In this report, we formulate a brief account of Gulen Schools in America. Through the study of five specific Gulen schools and an overview of data collected on the Gulen movement, we study the organization of these schools, their educational practices, and their value for American students. We find that students in Gulen schools are outperforming their peers in public school districts, and, in spite of a less-than-transparent connection with Turkey and Fethullah Gulen, Gulen schools provide a completely secular education based on the advancement of STEM skills.


There is no one source which comprehensively documents the demographic statistics, discipline trends, and tests scores of the Gulen Schools network as a whole. Therefore, it was necessary to randomly select Gulen schools to examine more carefully. To generate this list of five schools, we copied and pasted a comprehensive list of all Gulen linked schools (sourced from a blog called Charter School Scandals, curated by education blogger Sharon Higgins) into an Excel sheet which automatically assigns a number to each school (the first school is in row 1, and so on). We then used a random number generator to get five numbers, which we then cross-referenced with the Excel sheet to determine a list of five schools. To obtain the qualitative information for this report, we used online articles about the Gulen Schools Network as well as information from each school’s’ individual website. The quantitative data presented in this report was acquired from the databases of the federal Office of Civil Rights and US News and World Report.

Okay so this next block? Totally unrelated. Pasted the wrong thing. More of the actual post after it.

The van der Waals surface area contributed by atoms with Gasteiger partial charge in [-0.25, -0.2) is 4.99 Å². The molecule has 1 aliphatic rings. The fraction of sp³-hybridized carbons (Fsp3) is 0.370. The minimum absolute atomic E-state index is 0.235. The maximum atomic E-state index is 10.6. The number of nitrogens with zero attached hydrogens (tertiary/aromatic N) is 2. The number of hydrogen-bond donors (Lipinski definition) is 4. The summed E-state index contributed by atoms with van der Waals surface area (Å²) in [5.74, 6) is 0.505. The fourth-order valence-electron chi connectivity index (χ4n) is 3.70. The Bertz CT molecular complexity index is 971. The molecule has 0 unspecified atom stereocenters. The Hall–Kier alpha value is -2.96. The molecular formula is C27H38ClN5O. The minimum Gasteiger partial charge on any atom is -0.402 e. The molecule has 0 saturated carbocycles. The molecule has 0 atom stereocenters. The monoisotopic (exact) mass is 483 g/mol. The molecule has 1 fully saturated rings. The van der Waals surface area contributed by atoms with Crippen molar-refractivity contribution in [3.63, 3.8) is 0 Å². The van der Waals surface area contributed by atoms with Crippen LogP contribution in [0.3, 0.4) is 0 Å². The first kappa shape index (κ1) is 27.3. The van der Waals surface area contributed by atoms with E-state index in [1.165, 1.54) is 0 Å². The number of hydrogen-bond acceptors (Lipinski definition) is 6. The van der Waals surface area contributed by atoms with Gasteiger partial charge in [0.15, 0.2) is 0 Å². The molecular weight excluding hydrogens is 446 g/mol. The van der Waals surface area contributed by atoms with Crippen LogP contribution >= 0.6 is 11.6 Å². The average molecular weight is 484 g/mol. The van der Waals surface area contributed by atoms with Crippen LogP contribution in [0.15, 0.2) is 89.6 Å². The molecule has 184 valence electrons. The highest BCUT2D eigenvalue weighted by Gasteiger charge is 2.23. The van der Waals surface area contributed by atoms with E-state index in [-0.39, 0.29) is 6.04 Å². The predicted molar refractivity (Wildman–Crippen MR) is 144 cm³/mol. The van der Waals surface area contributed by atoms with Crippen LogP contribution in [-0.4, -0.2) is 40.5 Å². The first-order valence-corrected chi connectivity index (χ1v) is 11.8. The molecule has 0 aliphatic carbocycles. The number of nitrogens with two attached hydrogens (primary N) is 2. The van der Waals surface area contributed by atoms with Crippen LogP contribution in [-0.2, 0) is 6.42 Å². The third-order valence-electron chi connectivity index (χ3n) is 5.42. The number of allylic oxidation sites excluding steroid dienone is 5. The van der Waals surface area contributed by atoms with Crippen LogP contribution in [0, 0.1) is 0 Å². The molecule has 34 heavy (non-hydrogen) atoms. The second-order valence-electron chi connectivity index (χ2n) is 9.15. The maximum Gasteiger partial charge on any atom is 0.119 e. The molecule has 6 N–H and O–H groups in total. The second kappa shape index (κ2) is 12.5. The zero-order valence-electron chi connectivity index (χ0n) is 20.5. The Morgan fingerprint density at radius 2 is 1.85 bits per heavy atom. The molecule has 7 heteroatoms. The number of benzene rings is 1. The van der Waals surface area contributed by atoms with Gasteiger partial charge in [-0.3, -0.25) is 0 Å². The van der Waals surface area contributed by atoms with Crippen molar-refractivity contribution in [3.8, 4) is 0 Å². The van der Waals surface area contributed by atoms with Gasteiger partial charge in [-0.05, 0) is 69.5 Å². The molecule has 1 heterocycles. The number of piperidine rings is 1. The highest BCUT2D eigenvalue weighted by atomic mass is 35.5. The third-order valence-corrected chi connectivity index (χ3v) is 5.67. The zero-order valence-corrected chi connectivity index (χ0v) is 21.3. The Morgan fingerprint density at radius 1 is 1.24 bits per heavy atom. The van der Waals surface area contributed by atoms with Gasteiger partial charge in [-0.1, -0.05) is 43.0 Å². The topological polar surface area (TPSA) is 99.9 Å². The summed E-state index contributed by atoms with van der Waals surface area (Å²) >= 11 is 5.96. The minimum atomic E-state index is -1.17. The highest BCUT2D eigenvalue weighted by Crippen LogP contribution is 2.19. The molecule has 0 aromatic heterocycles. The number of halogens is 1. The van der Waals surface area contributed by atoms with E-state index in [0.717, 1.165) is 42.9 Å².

History, Pedagogy, Mission of Gulen Schools

Gulen charter schools stem from a larger religious and political movement known as the Gulen Movement. The movement was started by Imam Fethullah Gulen, born and raised in Turkey, who has been an active religious leader since the 1960s and 70s. Gulen preaches from the Sunni tradition of Islam and encourages cooperation and tolerance, as well as the importance of a comprehensive secular education outside of religious teachings. Although the schools receive no direct oversight from Gulen himself, they were founded as an extension of hizmet, meaning “the service”, which is an alternate name for the movement as well as its primary principle. Providing an excellent education is seen as a fulfillment of service to others, and the schools emphasize math and science, with no religious indoctrination.   

According to a website created and endorsed by the Gulen Movement, the first Gulen schools were established in Turkey to help students prepare for University in the late 1970s and early 1980s. In the early 90s, as the Soviet Union dissolved, businessmen and educators traveled to other nations in Central Asia to establish more schools. Today, there are Gulen schools and cultural centers on six continents that serve over 2 million students.